Integrating Infrastructures: How Expanded System Demands Are Changing the IT Service Provider’s Role

May 09, 2013  

In today’s business environment, an explosion of varied communication, hardware and mobile device options as well as adoption of cloud and hosted applications has made the IT service provider’s role more complex than ever. Our IT Service Provider Benchmarking Study found that this evolution has led to demand for new services and a shift in client business and budgeting priorities – both positive developments for IT service firms.

More than 67.3% of survey respondents found that the expansion of cloud and hosted applications was driving the greatest change in demand for services. Mobile connectivity was another critical driver to 57.7% of respondents. Integrating devices, platforms, applications and other elements of IT infrastructure has led to expanded demands on the network, and, in turn, increased business opportunities for 48.1% of respondents. Finally, the “bring your own device” (BYOD) era has created an important business opportunity, cited by 36.5% of respondents.

The good news is clients are willing to allocate more of their budgets to these growth areas. According to our study, 67.3% of the ITSPs polled reported that their clients were prioritizing the need to support cloud-based apps in budgeting and business priorities, and supporting BYOD environments, also known as “the consumerization of IT,” is also a customer priority according to 42.3% of IT service provider respondents.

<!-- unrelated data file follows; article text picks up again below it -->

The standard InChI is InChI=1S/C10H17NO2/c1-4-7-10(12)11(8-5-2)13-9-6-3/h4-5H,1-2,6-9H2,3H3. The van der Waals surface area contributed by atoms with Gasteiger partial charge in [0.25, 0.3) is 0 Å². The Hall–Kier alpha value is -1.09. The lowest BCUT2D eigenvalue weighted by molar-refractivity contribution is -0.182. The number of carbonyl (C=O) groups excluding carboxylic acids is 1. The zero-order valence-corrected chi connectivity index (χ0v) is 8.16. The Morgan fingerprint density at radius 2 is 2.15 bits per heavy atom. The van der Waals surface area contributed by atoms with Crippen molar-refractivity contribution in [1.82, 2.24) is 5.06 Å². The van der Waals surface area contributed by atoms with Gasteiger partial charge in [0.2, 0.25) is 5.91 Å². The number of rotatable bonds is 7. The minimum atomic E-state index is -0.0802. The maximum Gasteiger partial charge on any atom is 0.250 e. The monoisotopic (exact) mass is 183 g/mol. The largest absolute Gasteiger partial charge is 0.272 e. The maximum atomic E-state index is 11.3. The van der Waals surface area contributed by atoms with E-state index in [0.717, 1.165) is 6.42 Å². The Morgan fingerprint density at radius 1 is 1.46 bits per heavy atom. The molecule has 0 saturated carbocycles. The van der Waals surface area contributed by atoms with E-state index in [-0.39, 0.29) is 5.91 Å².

As greater demand emerges for integrating such systems and devices with existing IT infrastructures, the role of the IT service provider is changing. Such complex environments need to be planned and managed to ensure effective and seamless integration of services. Many IT service providers are acting as trusted counselors and consultants, helping companies integrate and scale their infrastructures, rather than reactive problem-solvers who are called in when the company has an IT problem or emergency.

As customers reevaluate their budgeting priorities, many recognize the increasing value of flattening their out-sourced IT investment: 53.1% of survey respondents saw the most potential for growth in 2013 in managed services contracts, which are recurring revenue based engagements with specific service level agreements.

The survey results show that IT systems and device integration is changing both the opportunities for IT providers and the business relationship with IT customers. As the landscape shifts, the move to managed service contracts is a “win” for both sides: Customers receive gain the benefit of deeply integrated IT resources without the overhead of enterprise IT, and IT service providers are able to flatten their revenue and embed themselves in their clients’ organization minimizing attrition and creating more dependable revenue streams.

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